Sometimes it is difficult to diagnose problems on your SQL Server after they have occurred. So find out why you should use SQL Server 2005's default trace feature to monitor certain events.
Introducing default trace
A trace is an activity that is run in the background on a SQL Server machine that captures specific events and data related to those events. This information is great for diagnosing performance problems, finding deadlocks, and auditing security information — just to name a few of its benefits.
Trace files are created and maintained in SQL Server through the TSQL language. You may be familiar with using SQL Server Profiler to diagnose performance issues. SQL Server Profiler is a front-end application that allows you to set up and monitor SQL Server with one or more traces through a graphical UI.
In SQL Server 2005, a default trace is always running in the background to monitor certain events. There is almost no overhead involved in maintaining this trace, and it can save you hours trying to figure out what is happening on your server. In fact, if you're just now learning about default trace, you can still study your trace log files to diagnose recent problems with your SQL Server.
The trace log files roll over, allowing you to view historical trace data. This trace is fairly lightweight, which means that: It doesn't use too many resources on your SQL Server; and it doesn't capture every event that is happening on your server. The default trace captures information such as when the server starts and stops, failed login attempts, when objects are created and deleted, and when the log files grow and shrink. If you need to capture information other than what the default trace is gathering for you, you may want to set up a separate trace to collect the data.
How to find default trace
You can set SQL Server trace files to be stored in a table in a database, as an XML file, or to a text file on a server. By default, the default trace saves event data to the LOG folder at the location of the SQL Server installation. If you don't know where that is, there are a few system functions that you can use to figure it out.
The script below calls a system table-valued function that will return data for a specific trace running in the database or information for all traces running. The call I am making will return all of the traces in the system.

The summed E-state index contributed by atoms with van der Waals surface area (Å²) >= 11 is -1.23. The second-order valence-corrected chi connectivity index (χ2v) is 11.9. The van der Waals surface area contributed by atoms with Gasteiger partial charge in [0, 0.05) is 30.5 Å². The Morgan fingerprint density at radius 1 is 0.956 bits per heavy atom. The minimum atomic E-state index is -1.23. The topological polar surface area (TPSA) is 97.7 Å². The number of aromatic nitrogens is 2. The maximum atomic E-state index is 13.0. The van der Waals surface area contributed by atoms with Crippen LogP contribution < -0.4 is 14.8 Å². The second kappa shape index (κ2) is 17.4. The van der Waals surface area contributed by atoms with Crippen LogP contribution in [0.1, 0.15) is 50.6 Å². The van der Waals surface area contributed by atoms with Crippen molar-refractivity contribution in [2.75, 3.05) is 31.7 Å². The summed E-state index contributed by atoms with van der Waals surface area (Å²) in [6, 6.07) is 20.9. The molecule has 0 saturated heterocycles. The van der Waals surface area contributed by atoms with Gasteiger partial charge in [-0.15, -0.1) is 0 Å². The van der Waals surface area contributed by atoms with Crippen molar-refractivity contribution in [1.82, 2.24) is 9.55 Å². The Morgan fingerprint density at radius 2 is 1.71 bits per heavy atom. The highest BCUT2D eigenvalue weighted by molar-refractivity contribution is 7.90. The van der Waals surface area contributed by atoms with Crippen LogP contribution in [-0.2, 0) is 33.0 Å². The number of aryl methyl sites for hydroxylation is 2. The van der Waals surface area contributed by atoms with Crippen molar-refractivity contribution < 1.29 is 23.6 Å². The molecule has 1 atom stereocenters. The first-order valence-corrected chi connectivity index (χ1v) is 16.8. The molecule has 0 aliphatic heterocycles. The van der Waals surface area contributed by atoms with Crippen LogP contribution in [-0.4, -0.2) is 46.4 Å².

SELECT * FROM fn_trace_getinfo(default)
If your system is currently only running the default trace, there is a good chance that the resultset returned from the above function call is similar to the resultset on my machine, as shown in the following table.
The above function tells me the name and location of where my default trace file is located on my database server. It also tells me that I am currently on my eighth log trace file. This means that there will likely be at least a few other trace log files in that folder that I can query for problems later if necessary.
Looking at the log data
You have two options for viewing the data from the trace log file. You can navigate to that location on the database server and click on the file; this will open the trace file up in SQL Server Profiler so you can view the information. From there, you can save the results to a table or XML document.
The second option is that you can copy this file path directly from the resultset and use it as a parameter to another system table-valued function that will allow you to directly query the data. I prefer this option because it lets me skip some steps, such as storing the data in the database to query it.
FROM fn_trace_gettable('C:Program FilesMicrosoft SQL ServerMSSQL.1MSSQLLOGlog_8.trc',default)ORDER BY starttime
The above function call returns all of the data from the trace file and sorts the data by the time the event occurred. With this ability, I can quickly look at the events that have occurred recently on my server to determine what is causing the problems.
The default trace is only a small sample of the power of running traces in SQL Server. In a future article, I will show you how you can create your own custom traces to run on your servers via TSQL.
Tim Chapman is a SQL Server database administrator who works for a bank in Louisville, KY, and has more than 7 years of IT experience. He is also Microsoft certified in SQL Server 2000 and SQL Server 2005. If you would like to contact Tim, please e-mail him at firstname.lastname@example.org.
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Tim Chapman is a SQL Server MVP, a database architect, and an administrator who works as an independent consultant in Raleigh, NC, and has more than nine years of IT experience.